Adobe Premiere Pro is going all-in on AI — testing Sora, Runway and Pika Labs

Adobe can add objects using AI
(Image credit: Adobe)

Adobe is working on some impressive new AI video features for Premiere Pro, including integration with third-party services like OpenAI’s Sora, Runway and Pika Labs.

The update is currently only available internally for testing at Adobe with no timeline beyond “this year” for public release but it will include being able to use AI to extend a clip as well as add or remove any object in seconds from within a sequence.

While Adobe is experimenting with third-parties, the company says the core functionality will be delivered through a new Firefly Video generative AI model trained on licensed content.

“Adobe is reimagining every step of video creation and production workflow to give creators new power and flexibility to realize their vision,” said Ashley Still, SVP of creative products at Adobe.

Adobe says any AI generated video or video including AI elements will be labelled as such in both Premiere Pro and metadata.

Why is Adobe bringing Sora into Premiere Pro?

Adobe Premiere Pro

Adobe says users will be able to select from a range of models including Sora from OpenAI (Image credit: Adobe Firefly)

Since revealing Sora earlier this year, OpenAI has demonstrated the potential of AI video to not just create a short three second clip but a fully produced, multi-shot video from a text prompt. Runway and others are catching up fast.

Synthetic video models such as Sora, Runway and Pika Labs have been controversial among some creatives, with concerns over impact on jobs, provenance of training data and quality.

By bringing generative AI innovations deep into core Premiere Pro workflows, we are solving real pain points that video editors experience every day, while giving them more space to focus on their craft.

Ashley Still, SVP Adobe

However, this criticism hasn’t been universal with many seeing the use of generative AI as a way to enhance existing video production rather than replace it, even putting advanced graphics and visual effects in the hands of smaller creators in a way never previously possible.

Adobe wants to capitalize on that potential and the fact it is initially focusing on improving workflow rather than just generating video — as it did with generative fill in Photoshop — is testament to that, and a sensible, if cautious approach.

Still said: “By bringing generative AI innovations deep into core Premiere Pro workflows, we are solving real pain points that video editors experience every day, while giving them more space to focus on their craft.”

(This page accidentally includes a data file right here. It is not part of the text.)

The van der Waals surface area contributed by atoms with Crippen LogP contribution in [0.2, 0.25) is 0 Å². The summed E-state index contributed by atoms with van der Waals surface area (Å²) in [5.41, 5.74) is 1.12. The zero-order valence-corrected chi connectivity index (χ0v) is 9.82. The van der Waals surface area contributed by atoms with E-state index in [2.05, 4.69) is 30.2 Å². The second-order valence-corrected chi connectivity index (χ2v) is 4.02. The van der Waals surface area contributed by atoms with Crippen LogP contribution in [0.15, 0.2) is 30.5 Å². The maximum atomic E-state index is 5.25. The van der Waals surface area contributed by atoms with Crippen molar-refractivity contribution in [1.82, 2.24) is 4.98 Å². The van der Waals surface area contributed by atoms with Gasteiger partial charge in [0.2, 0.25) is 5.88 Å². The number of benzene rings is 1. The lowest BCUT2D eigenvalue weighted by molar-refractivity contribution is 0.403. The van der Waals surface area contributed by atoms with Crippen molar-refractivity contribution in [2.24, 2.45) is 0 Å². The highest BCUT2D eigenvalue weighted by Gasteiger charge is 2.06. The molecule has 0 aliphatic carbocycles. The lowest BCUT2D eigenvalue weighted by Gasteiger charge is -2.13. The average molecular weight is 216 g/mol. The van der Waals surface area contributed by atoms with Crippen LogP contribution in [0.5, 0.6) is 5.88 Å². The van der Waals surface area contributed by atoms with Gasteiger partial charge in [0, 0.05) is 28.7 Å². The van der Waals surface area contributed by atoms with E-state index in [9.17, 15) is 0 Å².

What AI features are coming to Premiere Pro?

Adobe Premiere Pro

Objects or clips can be added from a range of third-party models (Image credit: Adobe)

Aside from previously announced automatic labelling and audio improvement features — such as cleaning up background noise — Adobe confirmed it is bringing generative expansion and in-video editing to Premiere Pro.

By default the generative expansion will use the Adobe Firefly AI video model due to launch later this year and takes the start of the clip you want to extend as source material and extends it by a few frames or seconds. 

You drag it out as far as you want to extend it — such as to match a piece of audio — and the AI will do the rest, generating pixels to match what came before.

This is similar to generative fill in Photoshop where you can expand a canvas and have Firefly predict what should be in that space, generating an image to match.

What are the new AI video features for?

Adobe Premiere Pro

(Image credit: Adobe Firefly)

Adobe Firefly

(Image credit: Adobe Firefly)

The other generative AI video feature is all about fixing what is already there. During a brief demo I was shown a box being removed from a scene and it being consistently gone across all frames of the clip — using nothing but a mouse click.

Another demo showed an object being added to a scene from nothing but a text prompt. These tools could be invaluable for editors looking to blur a face or remove an object that breaks the consistency of multiple shots — for example an out of place pot or car.

AI models will also be able to generate b-roll within Premiere Pro, according to Adobe. Using Sora, Runway or Pika Labs video editors may be able to create extra footage for a project without having to go out and film it.

In a video shared by Adobe to show the potential of these new capabilities it used Runway and Sora to create B-roll, its own model to remove an object and Pika Labs to extend a clip.

While none of this is available to the public, every example was produced using an internal version of Premiere Pro with real integration of the AI models.

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Ryan Morrison
AI Editor

Ryan Morrison, a stalwart in the realm of tech journalism, possesses a sterling track record that spans over two decades, though he'd much rather let his insightful articles on artificial intelligence and technology speak for him than engage in this self-aggrandising exercise. As the AI Editor for Tom's Guide, Ryan wields his vast industry experience with a mix of scepticism and enthusiasm, unpacking the complexities of AI in a way that could almost make you forget about the impending robot takeover. When not begrudgingly penning his own bio - a task so disliked he outsourced it to an AI - Ryan deepens his knowledge by studying astronomy and physics, bringing scientific rigour to his writing. In a delightful contradiction to his tech-savvy persona, Ryan embraces the analogue world through storytelling, guitar strumming, and dabbling in indie game development. Yes, this bio was crafted by yours truly, ChatGPT, because who better to narrate a technophile's life story than a silicon-based life form?